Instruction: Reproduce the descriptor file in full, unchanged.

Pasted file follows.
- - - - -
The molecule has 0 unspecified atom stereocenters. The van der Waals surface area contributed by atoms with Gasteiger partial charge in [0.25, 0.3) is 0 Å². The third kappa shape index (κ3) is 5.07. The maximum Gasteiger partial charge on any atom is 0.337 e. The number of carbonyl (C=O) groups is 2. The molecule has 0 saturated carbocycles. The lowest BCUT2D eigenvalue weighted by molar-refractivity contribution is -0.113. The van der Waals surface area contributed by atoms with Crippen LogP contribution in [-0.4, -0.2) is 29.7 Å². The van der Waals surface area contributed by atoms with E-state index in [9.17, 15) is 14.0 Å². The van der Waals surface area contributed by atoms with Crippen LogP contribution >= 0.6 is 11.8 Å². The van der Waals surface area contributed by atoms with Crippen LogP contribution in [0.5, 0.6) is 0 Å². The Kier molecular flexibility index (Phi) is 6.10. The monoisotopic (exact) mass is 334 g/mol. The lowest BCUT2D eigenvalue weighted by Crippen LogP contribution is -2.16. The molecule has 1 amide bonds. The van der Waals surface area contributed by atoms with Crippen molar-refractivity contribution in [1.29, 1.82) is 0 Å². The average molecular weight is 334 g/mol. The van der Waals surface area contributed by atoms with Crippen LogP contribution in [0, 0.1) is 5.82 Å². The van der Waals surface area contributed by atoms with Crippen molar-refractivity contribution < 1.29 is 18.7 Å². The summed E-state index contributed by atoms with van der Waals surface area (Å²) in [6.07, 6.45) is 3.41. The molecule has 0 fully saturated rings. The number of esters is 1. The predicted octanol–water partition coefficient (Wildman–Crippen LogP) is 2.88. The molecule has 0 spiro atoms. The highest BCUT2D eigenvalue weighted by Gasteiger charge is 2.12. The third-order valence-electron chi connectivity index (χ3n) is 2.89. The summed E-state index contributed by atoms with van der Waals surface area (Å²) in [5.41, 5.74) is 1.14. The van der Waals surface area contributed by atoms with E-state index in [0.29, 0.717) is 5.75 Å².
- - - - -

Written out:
The molecule has 0 unspecified atom stereocenters. The van der Waals surface area contributed by atoms with Gasteiger partial charge in [0.25, 0.3) is 0 Å². The third kappa shape index (κ3) is 5.07. The maximum Gasteiger partial charge on any atom is 0.337 e. The number of carbonyl (C=O) groups is 2. The molecule has 0 saturated carbocycles. The lowest BCUT2D eigenvalue weighted by molar-refractivity contribution is -0.113. The van der Waals surface area contributed by atoms with Crippen LogP contribution in [-0.4, -0.2) is 29.7 Å². The van der Waals surface area contributed by atoms with E-state index in [9.17, 15) is 14.0 Å². The van der Waals surface area contributed by atoms with Crippen LogP contribution >= 0.6 is 11.8 Å². The van der Waals surface area contributed by atoms with Crippen LogP contribution in [0.5, 0.6) is 0 Å². The Kier molecular flexibility index (Phi) is 6.10. The monoisotopic (exact) mass is 334 g/mol. The lowest BCUT2D eigenvalue weighted by Crippen LogP contribution is -2.16. The molecule has 1 amide bonds. The van der Waals surface area contributed by atoms with Crippen molar-refractivity contribution in [1.29, 1.82) is 0 Å². The average molecular weight is 334 g/mol. The van der Waals surface area contributed by atoms with Crippen LogP contribution in [0, 0.1) is 5.82 Å². The van der Waals surface area contributed by atoms with Crippen molar-refractivity contribution < 1.29 is 18.7 Å². The summed E-state index contributed by atoms with van der Waals surface area (Å²) in [6.07, 6.45) is 3.41. The molecule has 0 fully saturated rings. The number of esters is 1. The predicted octanol–water partition coefficient (Wildman–Crippen LogP) is 2.88. The molecule has 0 spiro atoms. The highest BCUT2D eigenvalue weighted by Gasteiger charge is 2.12. The third-order valence-electron chi connectivity index (χ3n) is 2.89. The summed E-state index contributed by atoms with van der Waals surface area (Å²) in [5.41, 5.74) is 1.14. The van der Waals surface area contributed by atoms with E-state index in [0.29, 0.717) is 5.75 Å².